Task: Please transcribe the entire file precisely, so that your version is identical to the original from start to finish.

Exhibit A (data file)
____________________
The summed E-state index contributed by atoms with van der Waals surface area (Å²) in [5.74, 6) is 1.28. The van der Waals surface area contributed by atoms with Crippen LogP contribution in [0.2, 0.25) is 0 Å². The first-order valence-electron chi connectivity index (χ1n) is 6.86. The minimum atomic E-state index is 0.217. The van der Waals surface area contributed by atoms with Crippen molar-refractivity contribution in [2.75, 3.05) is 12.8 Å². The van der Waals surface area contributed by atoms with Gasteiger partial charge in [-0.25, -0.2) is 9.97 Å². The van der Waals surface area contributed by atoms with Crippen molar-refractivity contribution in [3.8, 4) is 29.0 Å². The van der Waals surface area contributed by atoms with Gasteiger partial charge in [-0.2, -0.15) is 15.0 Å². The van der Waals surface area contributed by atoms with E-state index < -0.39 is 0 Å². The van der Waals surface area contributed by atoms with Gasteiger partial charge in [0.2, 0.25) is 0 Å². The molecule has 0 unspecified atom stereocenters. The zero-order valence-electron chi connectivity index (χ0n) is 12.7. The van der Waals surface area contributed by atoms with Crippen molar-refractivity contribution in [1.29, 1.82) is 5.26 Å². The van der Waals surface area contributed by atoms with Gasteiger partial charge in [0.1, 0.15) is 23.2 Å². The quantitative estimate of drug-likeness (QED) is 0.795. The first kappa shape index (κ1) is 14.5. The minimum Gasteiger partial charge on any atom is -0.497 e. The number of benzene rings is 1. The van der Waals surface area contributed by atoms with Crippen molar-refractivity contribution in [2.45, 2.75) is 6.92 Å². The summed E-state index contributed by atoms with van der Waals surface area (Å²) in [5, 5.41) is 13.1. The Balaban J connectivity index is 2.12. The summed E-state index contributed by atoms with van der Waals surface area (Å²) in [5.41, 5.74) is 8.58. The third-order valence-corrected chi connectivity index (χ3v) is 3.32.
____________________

The summed E-state index contributed by atoms with van der Waals surface area (Å²) in [5.74, 6) is 1.28. The van der Waals surface area contributed by atoms with Crippen LogP contribution in [0.2, 0.25) is 0 Å². The first-order valence-electron chi connectivity index (χ1n) is 6.86. The minimum atomic E-state index is 0.217. The van der Waals surface area contributed by atoms with Crippen molar-refractivity contribution in [2.75, 3.05) is 12.8 Å². The van der Waals surface area contributed by atoms with Gasteiger partial charge in [-0.25, -0.2) is 9.97 Å². The van der Waals surface area contributed by atoms with Crippen molar-refractivity contribution in [3.8, 4) is 29.0 Å². The van der Waals surface area contributed by atoms with Gasteiger partial charge in [-0.2, -0.15) is 15.0 Å². The van der Waals surface area contributed by atoms with E-state index < -0.39 is 0 Å². The van der Waals surface area contributed by atoms with Gasteiger partial charge in [0.2, 0.25) is 0 Å². The molecule has 0 unspecified atom stereocenters. The zero-order valence-electron chi connectivity index (χ0n) is 12.7. The van der Waals surface area contributed by atoms with Crippen molar-refractivity contribution in [1.29, 1.82) is 5.26 Å². The van der Waals surface area contributed by atoms with Gasteiger partial charge in [0.1, 0.15) is 23.2 Å². The quantitative estimate of drug-likeness (QED) is 0.795. The first kappa shape index (κ1) is 14.5. The minimum Gasteiger partial charge on any atom is -0.497 e. The number of benzene rings is 1. The van der Waals surface area contributed by atoms with Crippen molar-refractivity contribution in [2.45, 2.75) is 6.92 Å². The summed E-state index contributed by atoms with van der Waals surface area (Å²) in [5, 5.41) is 13.1. The Balaban J connectivity index is 2.12. The summed E-state index contributed by atoms with van der Waals surface area (Å²) in [5.41, 5.74) is 8.58. The third-order valence-corrected chi connectivity index (χ3v) is 3.32.